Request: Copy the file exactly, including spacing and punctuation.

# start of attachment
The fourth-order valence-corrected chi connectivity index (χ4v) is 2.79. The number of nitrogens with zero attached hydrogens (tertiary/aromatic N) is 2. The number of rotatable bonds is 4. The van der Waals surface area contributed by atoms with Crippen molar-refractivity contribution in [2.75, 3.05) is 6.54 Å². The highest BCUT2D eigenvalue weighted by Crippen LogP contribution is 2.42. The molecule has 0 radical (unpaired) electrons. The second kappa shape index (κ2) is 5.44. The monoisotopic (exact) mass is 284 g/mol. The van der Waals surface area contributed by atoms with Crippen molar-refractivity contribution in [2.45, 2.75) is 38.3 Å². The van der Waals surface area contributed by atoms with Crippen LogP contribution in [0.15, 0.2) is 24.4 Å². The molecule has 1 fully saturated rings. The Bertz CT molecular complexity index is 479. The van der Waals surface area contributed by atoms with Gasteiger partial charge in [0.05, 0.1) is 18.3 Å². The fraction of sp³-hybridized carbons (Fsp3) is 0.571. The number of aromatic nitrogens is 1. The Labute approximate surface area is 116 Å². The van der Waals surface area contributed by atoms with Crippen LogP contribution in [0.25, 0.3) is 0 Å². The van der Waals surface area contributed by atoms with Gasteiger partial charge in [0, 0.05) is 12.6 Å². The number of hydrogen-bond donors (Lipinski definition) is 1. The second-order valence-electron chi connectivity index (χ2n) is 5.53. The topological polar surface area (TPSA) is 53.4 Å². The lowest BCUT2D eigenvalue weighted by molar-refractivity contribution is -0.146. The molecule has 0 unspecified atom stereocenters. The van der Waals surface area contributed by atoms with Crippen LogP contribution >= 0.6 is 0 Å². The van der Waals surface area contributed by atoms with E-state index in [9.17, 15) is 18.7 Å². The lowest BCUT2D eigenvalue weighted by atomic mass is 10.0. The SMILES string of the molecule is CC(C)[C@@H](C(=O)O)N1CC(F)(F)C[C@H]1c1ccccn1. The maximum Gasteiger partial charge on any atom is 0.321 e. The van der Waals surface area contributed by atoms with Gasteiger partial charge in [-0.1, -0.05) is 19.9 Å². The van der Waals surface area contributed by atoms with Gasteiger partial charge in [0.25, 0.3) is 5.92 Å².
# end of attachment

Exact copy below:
The fourth-order valence-corrected chi connectivity index (χ4v) is 2.79. The number of nitrogens with zero attached hydrogens (tertiary/aromatic N) is 2. The number of rotatable bonds is 4. The van der Waals surface area contributed by atoms with Crippen molar-refractivity contribution in [2.75, 3.05) is 6.54 Å². The highest BCUT2D eigenvalue weighted by Crippen LogP contribution is 2.42. The molecule has 0 radical (unpaired) electrons. The second kappa shape index (κ2) is 5.44. The monoisotopic (exact) mass is 284 g/mol. The van der Waals surface area contributed by atoms with Crippen molar-refractivity contribution in [2.45, 2.75) is 38.3 Å². The van der Waals surface area contributed by atoms with Crippen LogP contribution in [0.15, 0.2) is 24.4 Å². The molecule has 1 fully saturated rings. The Bertz CT molecular complexity index is 479. The van der Waals surface area contributed by atoms with Gasteiger partial charge in [0.05, 0.1) is 18.3 Å². The fraction of sp³-hybridized carbons (Fsp3) is 0.571. The number of aromatic nitrogens is 1. The Labute approximate surface area is 116 Å². The van der Waals surface area contributed by atoms with Crippen LogP contribution in [0.25, 0.3) is 0 Å². The van der Waals surface area contributed by atoms with Gasteiger partial charge in [0, 0.05) is 12.6 Å². The number of hydrogen-bond donors (Lipinski definition) is 1. The second-order valence-electron chi connectivity index (χ2n) is 5.53. The topological polar surface area (TPSA) is 53.4 Å². The lowest BCUT2D eigenvalue weighted by molar-refractivity contribution is -0.146. The molecule has 0 unspecified atom stereocenters. The van der Waals surface area contributed by atoms with Crippen LogP contribution >= 0.6 is 0 Å². The van der Waals surface area contributed by atoms with E-state index in [9.17, 15) is 18.7 Å². The lowest BCUT2D eigenvalue weighted by atomic mass is 10.0. The SMILES string of the molecule is CC(C)[C@@H](C(=O)O)N1CC(F)(F)C[C@H]1c1ccccn1. The maximum Gasteiger partial charge on any atom is 0.321 e. The van der Waals surface area contributed by atoms with Gasteiger partial charge in [-0.1, -0.05) is 19.9 Å². The van der Waals surface area contributed by atoms with Gasteiger partial charge in [0.25, 0.3) is 5.92 Å².